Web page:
By Chaz Muth, Catholic News Service
WASHINGTON -- The Vatican's doctrinal congregation has backed St. Louis Archbishop Raymond L. Burke's excommunication of members of a parish board of directors and the priest they hired, but the excommunicated Catholics vowed June 2 to appeal that decision.
The Congregation for the Doctrine of the Faith said the six-member St. Stanislaus Kostka Parish lay board of directors is schismatic and that its pastor, Fr. Marek B. Bozek, has performed invalid sacramental acts while in the parish.
The congregation said it would ask Pope Benedict XVI to laicize Bozek unless he is reconciled with the bishop of his home diocese, Springfield-Cape Girardeau, Mo., within 30 days.
The congregation made the statements in letters sent to Burke May 15. The letters deny the parish board's appeal of the excommunications. U.S. Cardinal William J. Levada, the congregation's prefect, and Archbishop Angelo Amato, its secretary, signed both letters.
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St. Stanislaus Kostka Parish was suppressed by the archdiocese over the governing board's refusal to bring parish structures into conformity with canon law. The corporation that runs it is considered to be functioning outside the communion of the church.
In December 2005, Burke declared that the six members of the lay board and Bozek were excommunicated.
In 2002, Archbishop Burke's predecessor, now Cardinal Justin Rigali of Philadelphia, began negotiating with the parish to reorganize it to comply with church law, which specifies that the primary authority over a parish belongs to the pastor.
When Burke became head of the St. Louis archdiocese in December 2003, he took up the issue, but the parish board and most parishioners resisted, expressing fears that the transfer of authority was a ploy for the archdiocese to close the parish and take control of its assets.
Burke has said the archdiocese's goal is not to gain control over the parish's assets.
St. Stanislaus Kostka Parish was formed in 1880 to serve Polish Catholic immigrants. In 1891 Archbishop Peter Kenrick deeded the parish to a parish corporation run by six lay directors. Establishing a lay governing board was a concession made to some ethnic parishes in the 19th century but is contrary to current church law.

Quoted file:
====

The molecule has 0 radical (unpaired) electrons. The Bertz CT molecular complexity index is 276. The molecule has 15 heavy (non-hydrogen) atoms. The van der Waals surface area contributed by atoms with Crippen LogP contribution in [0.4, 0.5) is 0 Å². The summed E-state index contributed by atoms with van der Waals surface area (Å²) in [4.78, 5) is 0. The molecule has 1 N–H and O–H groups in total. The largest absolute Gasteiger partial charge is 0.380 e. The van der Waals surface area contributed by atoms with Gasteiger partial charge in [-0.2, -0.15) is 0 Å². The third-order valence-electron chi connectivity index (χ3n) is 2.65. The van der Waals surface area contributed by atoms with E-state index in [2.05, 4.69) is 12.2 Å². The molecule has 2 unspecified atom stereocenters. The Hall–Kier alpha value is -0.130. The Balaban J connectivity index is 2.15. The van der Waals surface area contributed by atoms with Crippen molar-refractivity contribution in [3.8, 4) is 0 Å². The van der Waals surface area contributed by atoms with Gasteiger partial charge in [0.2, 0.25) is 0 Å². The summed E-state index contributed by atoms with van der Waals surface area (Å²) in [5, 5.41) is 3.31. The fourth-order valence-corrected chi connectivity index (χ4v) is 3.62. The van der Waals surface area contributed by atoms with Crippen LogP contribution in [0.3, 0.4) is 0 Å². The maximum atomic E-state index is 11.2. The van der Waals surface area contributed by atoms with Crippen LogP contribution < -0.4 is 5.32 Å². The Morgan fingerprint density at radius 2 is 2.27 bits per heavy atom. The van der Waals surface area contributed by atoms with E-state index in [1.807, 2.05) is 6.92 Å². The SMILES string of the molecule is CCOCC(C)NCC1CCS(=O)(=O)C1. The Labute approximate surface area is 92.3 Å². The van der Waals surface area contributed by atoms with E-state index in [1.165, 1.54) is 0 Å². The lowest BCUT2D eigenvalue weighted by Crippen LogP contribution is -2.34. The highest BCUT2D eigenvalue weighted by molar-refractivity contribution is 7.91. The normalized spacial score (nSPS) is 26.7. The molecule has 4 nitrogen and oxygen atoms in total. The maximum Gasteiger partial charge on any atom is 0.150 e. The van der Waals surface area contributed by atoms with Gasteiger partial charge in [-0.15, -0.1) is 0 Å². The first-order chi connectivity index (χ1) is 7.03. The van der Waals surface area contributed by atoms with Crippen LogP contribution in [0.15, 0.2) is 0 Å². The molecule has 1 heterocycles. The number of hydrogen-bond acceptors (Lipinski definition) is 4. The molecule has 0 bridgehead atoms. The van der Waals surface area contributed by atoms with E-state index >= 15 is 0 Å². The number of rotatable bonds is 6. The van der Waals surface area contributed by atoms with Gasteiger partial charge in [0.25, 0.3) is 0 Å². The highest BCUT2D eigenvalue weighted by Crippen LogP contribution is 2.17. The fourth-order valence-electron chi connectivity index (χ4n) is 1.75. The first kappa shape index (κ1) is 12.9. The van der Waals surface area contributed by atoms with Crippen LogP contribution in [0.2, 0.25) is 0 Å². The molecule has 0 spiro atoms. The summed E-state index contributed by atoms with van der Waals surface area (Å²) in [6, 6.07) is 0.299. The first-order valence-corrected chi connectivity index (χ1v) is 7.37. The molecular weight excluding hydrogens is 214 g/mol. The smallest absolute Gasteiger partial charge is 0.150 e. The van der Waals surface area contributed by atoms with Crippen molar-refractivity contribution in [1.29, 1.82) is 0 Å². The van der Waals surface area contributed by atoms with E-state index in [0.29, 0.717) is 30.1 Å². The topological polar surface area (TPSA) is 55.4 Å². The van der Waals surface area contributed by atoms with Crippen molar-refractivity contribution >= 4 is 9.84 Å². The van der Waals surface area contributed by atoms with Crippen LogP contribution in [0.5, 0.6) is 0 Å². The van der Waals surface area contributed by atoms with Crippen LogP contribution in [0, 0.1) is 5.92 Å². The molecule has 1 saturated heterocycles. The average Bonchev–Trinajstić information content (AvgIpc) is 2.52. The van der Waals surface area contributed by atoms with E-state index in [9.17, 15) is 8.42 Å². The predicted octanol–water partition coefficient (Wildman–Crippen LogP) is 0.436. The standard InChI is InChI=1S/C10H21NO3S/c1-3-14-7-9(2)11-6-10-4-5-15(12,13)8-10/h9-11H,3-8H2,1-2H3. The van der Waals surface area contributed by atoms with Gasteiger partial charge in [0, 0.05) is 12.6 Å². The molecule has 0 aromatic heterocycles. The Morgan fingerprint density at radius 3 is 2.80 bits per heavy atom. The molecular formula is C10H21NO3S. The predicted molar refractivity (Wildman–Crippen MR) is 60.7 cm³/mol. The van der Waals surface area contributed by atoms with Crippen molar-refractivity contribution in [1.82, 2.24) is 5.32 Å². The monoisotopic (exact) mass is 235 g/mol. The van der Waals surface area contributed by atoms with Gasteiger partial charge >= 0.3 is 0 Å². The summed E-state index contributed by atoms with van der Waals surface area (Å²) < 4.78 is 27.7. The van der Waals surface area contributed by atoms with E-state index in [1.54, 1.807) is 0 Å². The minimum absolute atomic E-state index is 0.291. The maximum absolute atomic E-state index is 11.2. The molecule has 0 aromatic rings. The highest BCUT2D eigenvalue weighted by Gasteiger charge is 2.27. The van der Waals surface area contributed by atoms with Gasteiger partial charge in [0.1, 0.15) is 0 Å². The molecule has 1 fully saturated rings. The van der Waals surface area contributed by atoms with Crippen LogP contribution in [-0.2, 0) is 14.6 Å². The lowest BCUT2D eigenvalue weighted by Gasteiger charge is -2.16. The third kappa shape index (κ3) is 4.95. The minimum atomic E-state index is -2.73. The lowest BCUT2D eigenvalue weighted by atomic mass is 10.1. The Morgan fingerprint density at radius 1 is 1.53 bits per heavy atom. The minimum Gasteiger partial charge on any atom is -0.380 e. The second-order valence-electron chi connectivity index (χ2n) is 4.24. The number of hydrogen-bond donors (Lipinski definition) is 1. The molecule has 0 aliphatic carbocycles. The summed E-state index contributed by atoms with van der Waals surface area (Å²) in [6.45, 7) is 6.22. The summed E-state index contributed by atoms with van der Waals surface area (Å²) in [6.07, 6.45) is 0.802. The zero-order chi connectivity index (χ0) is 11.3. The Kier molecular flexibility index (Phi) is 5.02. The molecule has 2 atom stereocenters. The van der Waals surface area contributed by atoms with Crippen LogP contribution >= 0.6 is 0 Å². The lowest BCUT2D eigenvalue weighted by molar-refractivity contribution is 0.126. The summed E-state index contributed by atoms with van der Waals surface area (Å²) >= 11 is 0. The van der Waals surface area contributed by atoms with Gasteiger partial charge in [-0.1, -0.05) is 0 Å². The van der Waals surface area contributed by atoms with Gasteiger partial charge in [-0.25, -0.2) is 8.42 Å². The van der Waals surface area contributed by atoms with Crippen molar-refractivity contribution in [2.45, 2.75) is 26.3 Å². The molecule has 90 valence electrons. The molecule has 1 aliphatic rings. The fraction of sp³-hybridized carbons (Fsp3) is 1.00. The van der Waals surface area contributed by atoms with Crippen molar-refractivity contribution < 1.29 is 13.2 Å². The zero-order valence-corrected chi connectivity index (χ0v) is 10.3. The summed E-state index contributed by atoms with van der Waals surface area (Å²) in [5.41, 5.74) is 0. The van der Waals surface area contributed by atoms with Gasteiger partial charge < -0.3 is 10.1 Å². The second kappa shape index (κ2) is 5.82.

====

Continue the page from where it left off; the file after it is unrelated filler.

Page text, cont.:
Burke reassigned the parish's priest-administrator in August 2004 and moved the pastoral care of the city's Polish-heritage community to another church. The parish's lay board hired Bozek, who left the Springfield-Cape Girardeau diocese without the permission of his bishop, now-retired Bishop John J. Leibrecht, and began ministering at St. Stanislaus without Burke's permission.
The Vatican congregation's letters indicate that the parish's appeal of the excommunications was outside the time limits set by canon law for an appeal and didn't comply with other canon law requirements.
The congregation gave the parish's board 30 days to appeal the decision, though it said any appeal would go to "the ordinary session of the cardinal and bishop members of this congregation."
"I think we all feel as though this has been very unjust to declare us excommunicated over a property dispute," Stan Rozanski, a current member of the parish board, told Catholic News Service May 30.
The Vatican's rejection of the parish board's appeal appears to be based mostly on the timeliness of its filing, Rozanski said, and he believes the governing body can prove it did submit its petition within the required time frame.
"Rather than dealing with the issues, [the Vatican] rejected our appeal on superficial matters," he said. "When the archbishop has basically condemned us over a property dispute, it seems ridiculous not to continue the fight."
Burke used his May 23 column in the archdiocesan weekly newspaper, The St. Louis Review, to discuss the letters and his decisions in the ongoing dispute. He wrote that he was "obliged" to excommunicate the parish's board members "because of their persistence in schism."
He wrote that Bozek is "a priest not in good standing in the church, for the purpose of attempting to celebrate the sacraments and sacramentals at St. Stanislaus Kostka Church, all outside of the communion of the Catholic church."
The congregation's letters to Burke asked him to "offer them [St. Stanislaus board] special pastoral care and kindness, encouraging them to recede from the contumacy of schism."
Polish-born Bozek, 33, acknowledged he did disobey his bishop in abandoning his old post and diocese, but argued that as a priest he didn't feel like he had a choice and had to provide sacraments to a flock "who were abandoned by their shepherd."
The parish current has approximately 550 households, he said.
"If you rape children you will be reassigned, but if you provide sacraments to starved Catholics, you will be excommunicated and laicized," Bozek told CNS, referring in general to the Catholic church's past history of handling some sexual abuse cases.
"I'm very sad," he added. "The recent decision proves we care much more about man-made canon laws, than Jesus' mission to feed the sheep and care for the people."
Though Bozek said he dreamed of becoming a priest from the time he was a child in Poland and regarded his boyhood clergy as heroes, he said he will not abandon members of his parish to save his priestly status, even if it means he would become a member of an "underground church" separated from Rome or become "a monk and live a life of penance."
In his column, Burke wrote: "The situations which have necessitated these decisions are profoundly sad for me as, I am sure, they are for you." He asked Catholics of the St. Louis archdiocese to "pray for the graces of reconciliation and repentance of the board of directors of St. Stanislaus Kostka Corporation and Rev. Marek Bozek."